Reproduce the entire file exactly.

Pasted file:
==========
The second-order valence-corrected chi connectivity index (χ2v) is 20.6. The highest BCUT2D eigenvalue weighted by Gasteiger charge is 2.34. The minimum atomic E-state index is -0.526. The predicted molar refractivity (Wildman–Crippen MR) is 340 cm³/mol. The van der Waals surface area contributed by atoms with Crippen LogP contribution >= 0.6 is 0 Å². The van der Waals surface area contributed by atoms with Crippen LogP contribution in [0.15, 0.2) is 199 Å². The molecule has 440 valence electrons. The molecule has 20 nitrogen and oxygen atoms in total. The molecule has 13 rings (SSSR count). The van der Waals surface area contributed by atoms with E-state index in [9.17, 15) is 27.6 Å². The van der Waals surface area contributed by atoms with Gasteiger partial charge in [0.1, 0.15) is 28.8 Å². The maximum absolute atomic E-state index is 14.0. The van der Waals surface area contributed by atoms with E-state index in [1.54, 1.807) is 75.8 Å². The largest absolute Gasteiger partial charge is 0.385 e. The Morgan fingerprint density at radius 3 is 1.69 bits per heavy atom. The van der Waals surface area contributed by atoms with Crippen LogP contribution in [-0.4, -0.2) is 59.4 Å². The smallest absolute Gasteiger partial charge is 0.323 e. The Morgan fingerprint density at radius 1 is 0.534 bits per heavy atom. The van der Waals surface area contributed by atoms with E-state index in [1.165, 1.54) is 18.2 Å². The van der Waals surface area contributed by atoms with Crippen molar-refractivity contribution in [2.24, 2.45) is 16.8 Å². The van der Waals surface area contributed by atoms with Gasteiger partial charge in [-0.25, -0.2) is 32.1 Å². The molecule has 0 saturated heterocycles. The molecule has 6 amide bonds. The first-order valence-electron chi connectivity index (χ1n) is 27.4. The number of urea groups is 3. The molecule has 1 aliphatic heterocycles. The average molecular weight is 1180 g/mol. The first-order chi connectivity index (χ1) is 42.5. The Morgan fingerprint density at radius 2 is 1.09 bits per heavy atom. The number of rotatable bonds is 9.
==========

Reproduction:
The second-order valence-corrected chi connectivity index (χ2v) is 20.6. The highest BCUT2D eigenvalue weighted by Gasteiger charge is 2.34. The minimum atomic E-state index is -0.526. The predicted molar refractivity (Wildman–Crippen MR) is 340 cm³/mol. The van der Waals surface area contributed by atoms with Crippen LogP contribution >= 0.6 is 0 Å². The van der Waals surface area contributed by atoms with Crippen LogP contribution in [0.15, 0.2) is 199 Å². The molecule has 440 valence electrons. The molecule has 20 nitrogen and oxygen atoms in total. The molecule has 13 rings (SSSR count). The van der Waals surface area contributed by atoms with E-state index in [9.17, 15) is 27.6 Å². The van der Waals surface area contributed by atoms with Gasteiger partial charge in [0.1, 0.15) is 28.8 Å². The maximum absolute atomic E-state index is 14.0. The van der Waals surface area contributed by atoms with E-state index in [1.54, 1.807) is 75.8 Å². The largest absolute Gasteiger partial charge is 0.385 e. The Morgan fingerprint density at radius 3 is 1.69 bits per heavy atom. The van der Waals surface area contributed by atoms with Crippen LogP contribution in [-0.4, -0.2) is 59.4 Å². The smallest absolute Gasteiger partial charge is 0.323 e. The Morgan fingerprint density at radius 1 is 0.534 bits per heavy atom. The van der Waals surface area contributed by atoms with E-state index in [1.165, 1.54) is 18.2 Å². The van der Waals surface area contributed by atoms with Crippen molar-refractivity contribution in [2.24, 2.45) is 16.8 Å². The van der Waals surface area contributed by atoms with Gasteiger partial charge in [-0.25, -0.2) is 32.1 Å². The molecule has 0 saturated heterocycles. The molecule has 6 amide bonds. The first-order valence-electron chi connectivity index (χ1n) is 27.4. The number of urea groups is 3. The molecule has 1 aliphatic heterocycles. The average molecular weight is 1180 g/mol. The first-order chi connectivity index (χ1) is 42.5. The Morgan fingerprint density at radius 2 is 1.09 bits per heavy atom. The number of rotatable bonds is 9.